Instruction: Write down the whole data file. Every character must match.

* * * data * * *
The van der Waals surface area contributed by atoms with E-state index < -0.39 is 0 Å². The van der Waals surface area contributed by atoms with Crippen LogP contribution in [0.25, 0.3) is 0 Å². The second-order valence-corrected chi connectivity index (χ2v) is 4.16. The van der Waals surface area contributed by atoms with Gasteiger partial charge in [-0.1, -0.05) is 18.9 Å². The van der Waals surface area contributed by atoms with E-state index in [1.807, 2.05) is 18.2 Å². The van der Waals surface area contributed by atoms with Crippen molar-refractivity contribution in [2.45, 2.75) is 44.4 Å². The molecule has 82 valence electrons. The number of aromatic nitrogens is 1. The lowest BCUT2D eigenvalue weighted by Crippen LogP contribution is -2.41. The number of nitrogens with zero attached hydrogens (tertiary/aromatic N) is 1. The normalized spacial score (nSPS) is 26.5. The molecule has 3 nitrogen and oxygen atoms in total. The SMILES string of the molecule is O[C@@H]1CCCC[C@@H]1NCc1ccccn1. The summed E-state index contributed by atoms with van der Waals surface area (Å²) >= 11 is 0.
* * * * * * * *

The van der Waals surface area contributed by atoms with E-state index < -0.39 is 0 Å². The van der Waals surface area contributed by atoms with Crippen LogP contribution in [0.25, 0.3) is 0 Å². The second-order valence-corrected chi connectivity index (χ2v) is 4.16. The van der Waals surface area contributed by atoms with Gasteiger partial charge in [-0.1, -0.05) is 18.9 Å². The van der Waals surface area contributed by atoms with E-state index in [1.807, 2.05) is 18.2 Å². The van der Waals surface area contributed by atoms with Crippen molar-refractivity contribution in [2.45, 2.75) is 44.4 Å². The molecule has 82 valence electrons. The number of aromatic nitrogens is 1. The lowest BCUT2D eigenvalue weighted by Crippen LogP contribution is -2.41. The number of nitrogens with zero attached hydrogens (tertiary/aromatic N) is 1. The normalized spacial score (nSPS) is 26.5. The molecule has 3 nitrogen and oxygen atoms in total. The SMILES string of the molecule is O[C@@H]1CCCC[C@@H]1NCc1ccccn1. The summed E-state index contributed by atoms with van der Waals surface area (Å²) >= 11 is 0.